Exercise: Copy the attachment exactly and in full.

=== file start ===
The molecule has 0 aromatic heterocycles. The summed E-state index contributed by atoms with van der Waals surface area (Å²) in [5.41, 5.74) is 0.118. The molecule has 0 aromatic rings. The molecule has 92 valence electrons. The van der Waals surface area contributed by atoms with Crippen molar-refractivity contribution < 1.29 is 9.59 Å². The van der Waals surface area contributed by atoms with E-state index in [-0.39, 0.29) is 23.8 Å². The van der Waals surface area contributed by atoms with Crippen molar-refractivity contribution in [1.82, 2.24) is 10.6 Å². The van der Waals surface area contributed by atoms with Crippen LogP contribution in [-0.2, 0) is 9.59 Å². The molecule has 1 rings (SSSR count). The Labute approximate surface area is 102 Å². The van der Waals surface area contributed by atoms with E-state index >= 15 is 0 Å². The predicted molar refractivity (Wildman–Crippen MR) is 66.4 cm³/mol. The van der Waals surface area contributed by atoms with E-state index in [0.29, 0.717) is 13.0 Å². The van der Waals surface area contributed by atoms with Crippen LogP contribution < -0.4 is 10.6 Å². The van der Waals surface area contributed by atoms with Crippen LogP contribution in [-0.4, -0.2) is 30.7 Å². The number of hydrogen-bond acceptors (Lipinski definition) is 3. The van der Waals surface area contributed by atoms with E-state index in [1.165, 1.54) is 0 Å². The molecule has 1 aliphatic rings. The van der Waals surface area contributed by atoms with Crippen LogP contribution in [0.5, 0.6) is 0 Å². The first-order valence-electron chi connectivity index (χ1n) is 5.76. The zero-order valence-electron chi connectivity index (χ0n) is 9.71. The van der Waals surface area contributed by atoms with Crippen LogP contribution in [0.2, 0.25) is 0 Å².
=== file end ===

The molecule has 0 aromatic heterocycles. The summed E-state index contributed by atoms with van der Waals surface area (Å²) in [5.41, 5.74) is 0.118. The molecule has 0 aromatic rings. The molecule has 92 valence electrons. The van der Waals surface area contributed by atoms with Crippen molar-refractivity contribution < 1.29 is 9.59 Å². The van der Waals surface area contributed by atoms with E-state index in [-0.39, 0.29) is 23.8 Å². The van der Waals surface area contributed by atoms with Crippen molar-refractivity contribution in [1.82, 2.24) is 10.6 Å². The van der Waals surface area contributed by atoms with Crippen LogP contribution in [-0.2, 0) is 9.59 Å². The molecule has 1 rings (SSSR count). The Labute approximate surface area is 102 Å². The van der Waals surface area contributed by atoms with E-state index >= 15 is 0 Å². The predicted molar refractivity (Wildman–Crippen MR) is 66.4 cm³/mol. The van der Waals surface area contributed by atoms with E-state index in [0.29, 0.717) is 13.0 Å². The van der Waals surface area contributed by atoms with Crippen LogP contribution < -0.4 is 10.6 Å². The van der Waals surface area contributed by atoms with Crippen LogP contribution in [-0.4, -0.2) is 30.7 Å². The number of hydrogen-bond acceptors (Lipinski definition) is 3. The van der Waals surface area contributed by atoms with E-state index in [1.165, 1.54) is 0 Å². The molecule has 1 aliphatic rings. The van der Waals surface area contributed by atoms with Crippen LogP contribution in [0.5, 0.6) is 0 Å². The first-order valence-electron chi connectivity index (χ1n) is 5.76. The zero-order valence-electron chi connectivity index (χ0n) is 9.71. The van der Waals surface area contributed by atoms with Crippen LogP contribution in [0.2, 0.25) is 0 Å².